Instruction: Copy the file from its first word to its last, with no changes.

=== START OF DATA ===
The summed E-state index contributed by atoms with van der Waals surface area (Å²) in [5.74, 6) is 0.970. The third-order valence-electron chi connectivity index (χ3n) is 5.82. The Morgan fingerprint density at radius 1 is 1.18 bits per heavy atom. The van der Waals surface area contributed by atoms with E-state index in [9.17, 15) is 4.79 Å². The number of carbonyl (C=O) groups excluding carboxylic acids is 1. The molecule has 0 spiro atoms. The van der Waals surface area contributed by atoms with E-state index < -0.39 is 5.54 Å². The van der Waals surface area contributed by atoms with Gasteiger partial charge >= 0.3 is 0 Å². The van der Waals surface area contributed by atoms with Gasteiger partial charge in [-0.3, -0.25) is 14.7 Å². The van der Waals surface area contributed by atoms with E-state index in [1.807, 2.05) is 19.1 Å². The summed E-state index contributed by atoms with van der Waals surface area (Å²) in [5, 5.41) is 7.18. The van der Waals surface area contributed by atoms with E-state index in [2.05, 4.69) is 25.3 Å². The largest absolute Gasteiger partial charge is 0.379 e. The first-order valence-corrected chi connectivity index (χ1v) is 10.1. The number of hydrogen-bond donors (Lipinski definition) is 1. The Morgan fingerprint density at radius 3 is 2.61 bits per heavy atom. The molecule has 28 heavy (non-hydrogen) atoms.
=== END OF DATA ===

The summed E-state index contributed by atoms with van der Waals surface area (Å²) in [5.74, 6) is 0.970. The third-order valence-electron chi connectivity index (χ3n) is 5.82. The Morgan fingerprint density at radius 1 is 1.18 bits per heavy atom. The van der Waals surface area contributed by atoms with E-state index in [9.17, 15) is 4.79 Å². The number of carbonyl (C=O) groups excluding carboxylic acids is 1. The molecule has 0 spiro atoms. The van der Waals surface area contributed by atoms with E-state index < -0.39 is 5.54 Å². The van der Waals surface area contributed by atoms with Gasteiger partial charge >= 0.3 is 0 Å². The van der Waals surface area contributed by atoms with Gasteiger partial charge in [-0.3, -0.25) is 14.7 Å². The van der Waals surface area contributed by atoms with E-state index in [1.807, 2.05) is 19.1 Å². The summed E-state index contributed by atoms with van der Waals surface area (Å²) in [5, 5.41) is 7.18. The van der Waals surface area contributed by atoms with E-state index in [2.05, 4.69) is 25.3 Å². The largest absolute Gasteiger partial charge is 0.379 e. The first-order valence-corrected chi connectivity index (χ1v) is 10.1. The number of hydrogen-bond donors (Lipinski definition) is 1. The Morgan fingerprint density at radius 3 is 2.61 bits per heavy atom. The molecule has 28 heavy (non-hydrogen) atoms.